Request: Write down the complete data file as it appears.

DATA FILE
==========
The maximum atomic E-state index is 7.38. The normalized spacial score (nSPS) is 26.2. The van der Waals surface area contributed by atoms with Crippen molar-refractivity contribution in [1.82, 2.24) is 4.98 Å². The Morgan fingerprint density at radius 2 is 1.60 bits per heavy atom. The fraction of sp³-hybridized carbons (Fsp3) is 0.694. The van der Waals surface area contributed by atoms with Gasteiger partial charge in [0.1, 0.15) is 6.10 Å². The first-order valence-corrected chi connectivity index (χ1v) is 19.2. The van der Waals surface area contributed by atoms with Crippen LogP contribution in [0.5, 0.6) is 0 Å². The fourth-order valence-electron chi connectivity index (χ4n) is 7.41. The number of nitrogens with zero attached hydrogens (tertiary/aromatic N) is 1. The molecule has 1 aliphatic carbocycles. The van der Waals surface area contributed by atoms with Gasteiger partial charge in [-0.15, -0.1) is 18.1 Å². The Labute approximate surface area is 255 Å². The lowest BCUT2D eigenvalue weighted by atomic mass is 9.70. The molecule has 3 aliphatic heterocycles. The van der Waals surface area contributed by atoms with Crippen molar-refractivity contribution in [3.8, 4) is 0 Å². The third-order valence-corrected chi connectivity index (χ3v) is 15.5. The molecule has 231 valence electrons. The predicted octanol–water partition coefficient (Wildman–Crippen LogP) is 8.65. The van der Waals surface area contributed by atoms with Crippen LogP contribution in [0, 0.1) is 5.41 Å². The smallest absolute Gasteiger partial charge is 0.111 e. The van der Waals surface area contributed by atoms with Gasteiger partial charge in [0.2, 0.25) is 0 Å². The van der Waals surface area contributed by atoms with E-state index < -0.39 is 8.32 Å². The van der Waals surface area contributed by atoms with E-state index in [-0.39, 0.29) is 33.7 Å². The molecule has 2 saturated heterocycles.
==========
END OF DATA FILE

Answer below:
The maximum atomic E-state index is 7.38. The normalized spacial score (nSPS) is 26.2. The van der Waals surface area contributed by atoms with Crippen molar-refractivity contribution in [1.82, 2.24) is 4.98 Å². The Morgan fingerprint density at radius 2 is 1.60 bits per heavy atom. The fraction of sp³-hybridized carbons (Fsp3) is 0.694. The van der Waals surface area contributed by atoms with Gasteiger partial charge in [0.1, 0.15) is 6.10 Å². The first-order valence-corrected chi connectivity index (χ1v) is 19.2. The van der Waals surface area contributed by atoms with Crippen LogP contribution in [0.5, 0.6) is 0 Å². The fourth-order valence-electron chi connectivity index (χ4n) is 7.41. The number of nitrogens with zero attached hydrogens (tertiary/aromatic N) is 1. The molecule has 1 aliphatic carbocycles. The van der Waals surface area contributed by atoms with Gasteiger partial charge in [-0.15, -0.1) is 18.1 Å². The Labute approximate surface area is 255 Å². The lowest BCUT2D eigenvalue weighted by atomic mass is 9.70. The molecule has 3 aliphatic heterocycles. The van der Waals surface area contributed by atoms with Crippen molar-refractivity contribution in [3.8, 4) is 0 Å². The third-order valence-corrected chi connectivity index (χ3v) is 15.5. The molecule has 231 valence electrons. The predicted octanol–water partition coefficient (Wildman–Crippen LogP) is 8.65. The van der Waals surface area contributed by atoms with Crippen LogP contribution in [0, 0.1) is 5.41 Å². The smallest absolute Gasteiger partial charge is 0.111 e. The van der Waals surface area contributed by atoms with Gasteiger partial charge in [0.2, 0.25) is 0 Å². The van der Waals surface area contributed by atoms with E-state index < -0.39 is 8.32 Å². The van der Waals surface area contributed by atoms with E-state index in [-0.39, 0.29) is 33.7 Å². The molecule has 2 saturated heterocycles.